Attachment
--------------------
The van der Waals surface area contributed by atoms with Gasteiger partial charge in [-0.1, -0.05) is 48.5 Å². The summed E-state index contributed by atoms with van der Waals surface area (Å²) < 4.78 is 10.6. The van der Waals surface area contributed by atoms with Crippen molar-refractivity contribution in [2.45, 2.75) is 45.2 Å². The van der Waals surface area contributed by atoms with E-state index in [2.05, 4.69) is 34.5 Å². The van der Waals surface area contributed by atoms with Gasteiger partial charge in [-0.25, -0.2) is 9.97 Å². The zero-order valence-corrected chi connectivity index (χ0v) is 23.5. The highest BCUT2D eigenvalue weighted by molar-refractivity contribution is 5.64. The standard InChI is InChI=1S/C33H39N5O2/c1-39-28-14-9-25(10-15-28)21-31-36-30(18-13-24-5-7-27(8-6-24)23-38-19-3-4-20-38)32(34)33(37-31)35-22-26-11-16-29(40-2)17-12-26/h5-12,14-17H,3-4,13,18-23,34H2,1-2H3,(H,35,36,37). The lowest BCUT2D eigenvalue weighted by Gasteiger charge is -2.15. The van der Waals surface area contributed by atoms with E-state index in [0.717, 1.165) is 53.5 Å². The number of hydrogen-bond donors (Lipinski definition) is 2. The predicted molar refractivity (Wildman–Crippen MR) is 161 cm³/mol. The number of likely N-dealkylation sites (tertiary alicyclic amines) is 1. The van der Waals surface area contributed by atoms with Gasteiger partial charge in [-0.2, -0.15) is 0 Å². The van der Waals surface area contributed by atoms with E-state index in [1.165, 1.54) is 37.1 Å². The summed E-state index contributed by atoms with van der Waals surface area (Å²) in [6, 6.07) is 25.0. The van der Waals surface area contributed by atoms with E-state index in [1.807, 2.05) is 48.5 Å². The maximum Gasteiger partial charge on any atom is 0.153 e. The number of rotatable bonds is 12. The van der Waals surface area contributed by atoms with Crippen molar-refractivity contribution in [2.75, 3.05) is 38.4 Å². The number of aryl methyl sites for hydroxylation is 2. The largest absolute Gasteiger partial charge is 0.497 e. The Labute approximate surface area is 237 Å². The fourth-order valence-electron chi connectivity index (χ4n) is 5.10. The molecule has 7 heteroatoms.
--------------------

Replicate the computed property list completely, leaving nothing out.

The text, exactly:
The van der Waals surface area contributed by atoms with Gasteiger partial charge in [-0.1, -0.05) is 48.5 Å². The summed E-state index contributed by atoms with van der Waals surface area (Å²) < 4.78 is 10.6. The van der Waals surface area contributed by atoms with Crippen molar-refractivity contribution in [2.45, 2.75) is 45.2 Å². The van der Waals surface area contributed by atoms with E-state index in [2.05, 4.69) is 34.5 Å². The van der Waals surface area contributed by atoms with Gasteiger partial charge in [-0.25, -0.2) is 9.97 Å². The zero-order valence-corrected chi connectivity index (χ0v) is 23.5. The highest BCUT2D eigenvalue weighted by molar-refractivity contribution is 5.64. The standard InChI is InChI=1S/C33H39N5O2/c1-39-28-14-9-25(10-15-28)21-31-36-30(18-13-24-5-7-27(8-6-24)23-38-19-3-4-20-38)32(34)33(37-31)35-22-26-11-16-29(40-2)17-12-26/h5-12,14-17H,3-4,13,18-23,34H2,1-2H3,(H,35,36,37). The lowest BCUT2D eigenvalue weighted by Gasteiger charge is -2.15. The van der Waals surface area contributed by atoms with E-state index in [0.717, 1.165) is 53.5 Å². The number of hydrogen-bond donors (Lipinski definition) is 2. The predicted molar refractivity (Wildman–Crippen MR) is 161 cm³/mol. The number of likely N-dealkylation sites (tertiary alicyclic amines) is 1. The van der Waals surface area contributed by atoms with Gasteiger partial charge in [-0.2, -0.15) is 0 Å². The van der Waals surface area contributed by atoms with E-state index in [1.165, 1.54) is 37.1 Å². The summed E-state index contributed by atoms with van der Waals surface area (Å²) in [6, 6.07) is 25.0. The van der Waals surface area contributed by atoms with E-state index in [1.807, 2.05) is 48.5 Å². The maximum Gasteiger partial charge on any atom is 0.153 e. The number of rotatable bonds is 12. The van der Waals surface area contributed by atoms with Crippen molar-refractivity contribution in [2.75, 3.05) is 38.4 Å². The number of aryl methyl sites for hydroxylation is 2. The largest absolute Gasteiger partial charge is 0.497 e. The Labute approximate surface area is 237 Å². The fourth-order valence-electron chi connectivity index (χ4n) is 5.10. The molecule has 7 heteroatoms.